Daily Press Briefing
Adam Ereli, Deputy Spokesman
March 2, 2006
QUESTION: Sorry. I have one question about Taiwan. After the U.S. expressed a certain level of relief or a satisfaction about Taiwan’s authority, not abolishing the Unification Council. Some officials in Taiwan stated that there’s no difference between abolish and cease to function. The reality is the Council is terminated and President Chen hardly made any compromise. He still did what he said he would do. So is there any gap between the U.S. understanding and Taiwanese understanding about the wording in the final outcome?
MR. ERELI: No. There’s no — there shouldn’t be any gap or difference of opinion here. President Chen’s assurances were quite clear that the NUC had not been abolished. We’ve seen the reports of comments attributed to other party officials. We’ve been informed by the Taiwanese that these officials have been misquoted and the reports are not accurate. And it is our understanding from the authorities in Taiwan that the action they took on February 27th was deliberately designed not to change the status quo, and that was made clear in a statement by President Chen and that — We have every confidence and assurance that President Chen — the statements made by President Chen are reflective of his policy and his party’s policy.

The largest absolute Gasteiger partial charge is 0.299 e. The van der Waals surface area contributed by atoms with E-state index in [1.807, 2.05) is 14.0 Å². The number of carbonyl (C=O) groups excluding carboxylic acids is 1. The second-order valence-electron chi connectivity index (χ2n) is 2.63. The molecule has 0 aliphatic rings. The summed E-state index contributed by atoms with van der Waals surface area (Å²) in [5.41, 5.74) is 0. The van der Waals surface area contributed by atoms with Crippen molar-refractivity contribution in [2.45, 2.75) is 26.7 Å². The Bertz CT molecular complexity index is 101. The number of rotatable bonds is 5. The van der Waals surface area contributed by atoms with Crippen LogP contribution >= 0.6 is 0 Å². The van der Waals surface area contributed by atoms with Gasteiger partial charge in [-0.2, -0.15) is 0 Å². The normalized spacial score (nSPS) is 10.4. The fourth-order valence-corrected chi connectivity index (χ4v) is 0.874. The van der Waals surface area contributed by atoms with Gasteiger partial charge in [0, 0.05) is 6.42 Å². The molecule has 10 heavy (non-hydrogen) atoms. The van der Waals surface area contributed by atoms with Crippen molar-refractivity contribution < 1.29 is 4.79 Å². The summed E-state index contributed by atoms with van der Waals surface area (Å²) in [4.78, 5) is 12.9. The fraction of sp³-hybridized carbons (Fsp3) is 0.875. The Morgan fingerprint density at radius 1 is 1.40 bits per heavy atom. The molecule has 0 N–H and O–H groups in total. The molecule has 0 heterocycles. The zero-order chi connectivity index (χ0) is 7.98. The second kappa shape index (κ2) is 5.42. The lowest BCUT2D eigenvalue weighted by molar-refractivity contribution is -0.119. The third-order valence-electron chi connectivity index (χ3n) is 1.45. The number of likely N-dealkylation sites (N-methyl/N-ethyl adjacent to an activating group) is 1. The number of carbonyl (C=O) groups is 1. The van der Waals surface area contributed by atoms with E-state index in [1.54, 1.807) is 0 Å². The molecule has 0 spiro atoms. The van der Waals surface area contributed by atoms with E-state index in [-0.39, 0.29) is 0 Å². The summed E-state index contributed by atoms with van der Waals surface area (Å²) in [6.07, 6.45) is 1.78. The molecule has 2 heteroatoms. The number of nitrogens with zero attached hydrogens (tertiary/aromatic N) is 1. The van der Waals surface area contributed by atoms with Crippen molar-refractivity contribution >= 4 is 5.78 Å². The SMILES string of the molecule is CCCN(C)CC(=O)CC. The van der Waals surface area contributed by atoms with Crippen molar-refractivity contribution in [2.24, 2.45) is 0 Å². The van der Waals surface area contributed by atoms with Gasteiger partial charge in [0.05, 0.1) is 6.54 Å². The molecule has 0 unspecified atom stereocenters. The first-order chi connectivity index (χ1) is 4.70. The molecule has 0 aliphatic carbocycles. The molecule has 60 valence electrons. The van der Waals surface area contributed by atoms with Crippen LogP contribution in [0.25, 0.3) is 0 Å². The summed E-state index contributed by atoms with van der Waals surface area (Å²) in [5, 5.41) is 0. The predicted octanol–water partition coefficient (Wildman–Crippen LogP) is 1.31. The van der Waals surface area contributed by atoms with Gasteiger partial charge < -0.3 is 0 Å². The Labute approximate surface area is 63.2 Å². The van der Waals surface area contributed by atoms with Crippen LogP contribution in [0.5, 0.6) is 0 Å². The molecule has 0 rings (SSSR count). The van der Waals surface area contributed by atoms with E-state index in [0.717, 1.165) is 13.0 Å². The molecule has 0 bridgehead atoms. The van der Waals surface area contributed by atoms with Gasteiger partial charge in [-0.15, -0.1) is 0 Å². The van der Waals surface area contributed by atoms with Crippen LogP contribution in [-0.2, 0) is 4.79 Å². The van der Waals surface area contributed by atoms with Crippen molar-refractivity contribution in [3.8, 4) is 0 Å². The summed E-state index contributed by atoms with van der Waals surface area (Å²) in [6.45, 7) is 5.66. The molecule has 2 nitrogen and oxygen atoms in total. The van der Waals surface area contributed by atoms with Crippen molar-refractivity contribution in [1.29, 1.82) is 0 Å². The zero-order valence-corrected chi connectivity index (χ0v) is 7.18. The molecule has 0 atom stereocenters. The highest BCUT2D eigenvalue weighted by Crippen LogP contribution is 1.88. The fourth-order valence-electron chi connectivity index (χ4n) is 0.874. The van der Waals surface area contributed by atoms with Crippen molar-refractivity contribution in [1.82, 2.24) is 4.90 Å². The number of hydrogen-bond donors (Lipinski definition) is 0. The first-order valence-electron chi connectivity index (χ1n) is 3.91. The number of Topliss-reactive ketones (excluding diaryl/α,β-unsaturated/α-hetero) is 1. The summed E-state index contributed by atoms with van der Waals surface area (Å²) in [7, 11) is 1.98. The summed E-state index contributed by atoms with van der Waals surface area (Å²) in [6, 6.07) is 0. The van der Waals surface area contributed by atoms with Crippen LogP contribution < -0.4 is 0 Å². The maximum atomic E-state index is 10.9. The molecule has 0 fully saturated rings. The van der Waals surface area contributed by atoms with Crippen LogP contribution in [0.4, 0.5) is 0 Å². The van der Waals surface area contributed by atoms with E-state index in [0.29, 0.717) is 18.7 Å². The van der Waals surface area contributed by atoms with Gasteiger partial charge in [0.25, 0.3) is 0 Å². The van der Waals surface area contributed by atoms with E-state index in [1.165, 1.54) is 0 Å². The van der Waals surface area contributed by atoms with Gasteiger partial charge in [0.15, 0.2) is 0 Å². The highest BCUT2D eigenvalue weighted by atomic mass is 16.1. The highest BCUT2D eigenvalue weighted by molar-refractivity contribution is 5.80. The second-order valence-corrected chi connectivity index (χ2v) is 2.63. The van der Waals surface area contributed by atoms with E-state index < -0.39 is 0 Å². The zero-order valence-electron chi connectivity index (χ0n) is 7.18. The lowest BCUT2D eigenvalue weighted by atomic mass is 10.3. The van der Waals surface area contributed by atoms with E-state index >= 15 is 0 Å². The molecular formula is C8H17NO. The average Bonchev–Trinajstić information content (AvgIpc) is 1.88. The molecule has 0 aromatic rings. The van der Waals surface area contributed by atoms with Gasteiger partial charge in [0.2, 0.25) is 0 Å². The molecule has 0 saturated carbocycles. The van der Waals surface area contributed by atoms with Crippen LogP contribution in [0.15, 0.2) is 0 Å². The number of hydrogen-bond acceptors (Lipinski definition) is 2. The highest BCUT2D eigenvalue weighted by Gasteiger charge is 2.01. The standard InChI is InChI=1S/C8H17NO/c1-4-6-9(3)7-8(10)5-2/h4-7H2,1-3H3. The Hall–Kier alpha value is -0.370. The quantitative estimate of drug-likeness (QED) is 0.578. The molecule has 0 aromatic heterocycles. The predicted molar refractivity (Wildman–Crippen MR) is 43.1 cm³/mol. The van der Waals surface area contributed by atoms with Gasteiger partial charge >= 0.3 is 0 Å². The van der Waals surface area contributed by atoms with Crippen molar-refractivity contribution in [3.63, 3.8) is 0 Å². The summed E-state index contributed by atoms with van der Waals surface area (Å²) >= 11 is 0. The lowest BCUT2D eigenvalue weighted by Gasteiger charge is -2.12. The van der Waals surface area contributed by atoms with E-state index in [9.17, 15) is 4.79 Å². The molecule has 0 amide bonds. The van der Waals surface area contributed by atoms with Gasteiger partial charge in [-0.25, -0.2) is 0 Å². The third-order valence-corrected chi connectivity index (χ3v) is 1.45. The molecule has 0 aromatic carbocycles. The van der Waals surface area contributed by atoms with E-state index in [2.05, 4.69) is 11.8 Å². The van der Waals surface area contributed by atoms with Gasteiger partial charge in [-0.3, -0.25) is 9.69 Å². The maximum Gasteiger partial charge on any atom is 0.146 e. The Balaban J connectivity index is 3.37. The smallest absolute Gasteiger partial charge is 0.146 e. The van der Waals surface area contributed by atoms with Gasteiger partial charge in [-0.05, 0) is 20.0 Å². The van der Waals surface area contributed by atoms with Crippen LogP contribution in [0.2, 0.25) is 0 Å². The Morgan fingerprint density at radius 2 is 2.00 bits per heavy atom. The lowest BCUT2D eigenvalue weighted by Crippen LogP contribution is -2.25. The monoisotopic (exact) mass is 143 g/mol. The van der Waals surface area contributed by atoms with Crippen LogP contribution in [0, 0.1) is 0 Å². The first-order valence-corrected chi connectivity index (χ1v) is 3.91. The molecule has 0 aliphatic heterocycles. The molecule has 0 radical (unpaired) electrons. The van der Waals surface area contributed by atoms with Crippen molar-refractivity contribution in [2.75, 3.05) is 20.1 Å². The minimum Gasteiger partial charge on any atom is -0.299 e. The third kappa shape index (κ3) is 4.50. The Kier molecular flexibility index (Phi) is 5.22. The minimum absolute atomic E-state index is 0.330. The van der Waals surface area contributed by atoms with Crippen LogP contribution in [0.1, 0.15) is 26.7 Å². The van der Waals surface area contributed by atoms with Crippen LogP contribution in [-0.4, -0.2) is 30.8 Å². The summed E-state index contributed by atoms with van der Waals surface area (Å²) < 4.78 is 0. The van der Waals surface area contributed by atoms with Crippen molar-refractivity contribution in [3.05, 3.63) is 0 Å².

QUESTION: And have you reached out then to express your displeasure about his cabinet members or officials to have a statement like that?
MR. ERELI: We think that the statements and assurances of the president are — as I said, reflect the policy and position of the government and those in the president’s party.